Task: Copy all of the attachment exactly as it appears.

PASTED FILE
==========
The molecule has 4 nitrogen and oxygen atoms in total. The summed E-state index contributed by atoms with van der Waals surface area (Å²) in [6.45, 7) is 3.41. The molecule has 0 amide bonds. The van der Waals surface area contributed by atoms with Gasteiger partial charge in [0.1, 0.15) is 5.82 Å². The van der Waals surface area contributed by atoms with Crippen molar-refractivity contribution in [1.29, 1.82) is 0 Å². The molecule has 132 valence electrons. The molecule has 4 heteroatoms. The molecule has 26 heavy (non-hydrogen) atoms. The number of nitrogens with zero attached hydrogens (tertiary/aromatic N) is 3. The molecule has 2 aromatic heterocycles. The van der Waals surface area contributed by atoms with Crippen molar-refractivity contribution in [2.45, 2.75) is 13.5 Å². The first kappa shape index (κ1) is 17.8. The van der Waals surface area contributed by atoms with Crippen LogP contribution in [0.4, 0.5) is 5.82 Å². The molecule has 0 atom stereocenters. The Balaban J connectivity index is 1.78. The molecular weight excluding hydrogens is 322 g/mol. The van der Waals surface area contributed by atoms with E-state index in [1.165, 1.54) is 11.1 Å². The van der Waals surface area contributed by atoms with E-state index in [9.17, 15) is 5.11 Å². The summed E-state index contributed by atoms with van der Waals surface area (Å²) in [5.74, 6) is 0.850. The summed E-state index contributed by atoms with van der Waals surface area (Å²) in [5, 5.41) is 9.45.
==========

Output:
The molecule has 4 nitrogen and oxygen atoms in total. The summed E-state index contributed by atoms with van der Waals surface area (Å²) in [6.45, 7) is 3.41. The molecule has 0 amide bonds. The van der Waals surface area contributed by atoms with Gasteiger partial charge in [0.1, 0.15) is 5.82 Å². The van der Waals surface area contributed by atoms with Crippen molar-refractivity contribution in [1.29, 1.82) is 0 Å². The molecule has 132 valence electrons. The molecule has 4 heteroatoms. The molecule has 26 heavy (non-hydrogen) atoms. The number of nitrogens with zero attached hydrogens (tertiary/aromatic N) is 3. The molecule has 2 aromatic heterocycles. The van der Waals surface area contributed by atoms with Crippen molar-refractivity contribution in [2.45, 2.75) is 13.5 Å². The first kappa shape index (κ1) is 17.8. The van der Waals surface area contributed by atoms with Crippen LogP contribution in [0.4, 0.5) is 5.82 Å². The molecule has 0 atom stereocenters. The Balaban J connectivity index is 1.78. The molecular weight excluding hydrogens is 322 g/mol. The van der Waals surface area contributed by atoms with E-state index in [1.165, 1.54) is 11.1 Å². The van der Waals surface area contributed by atoms with E-state index in [9.17, 15) is 5.11 Å². The summed E-state index contributed by atoms with van der Waals surface area (Å²) in [5.74, 6) is 0.850. The summed E-state index contributed by atoms with van der Waals surface area (Å²) in [5, 5.41) is 9.45.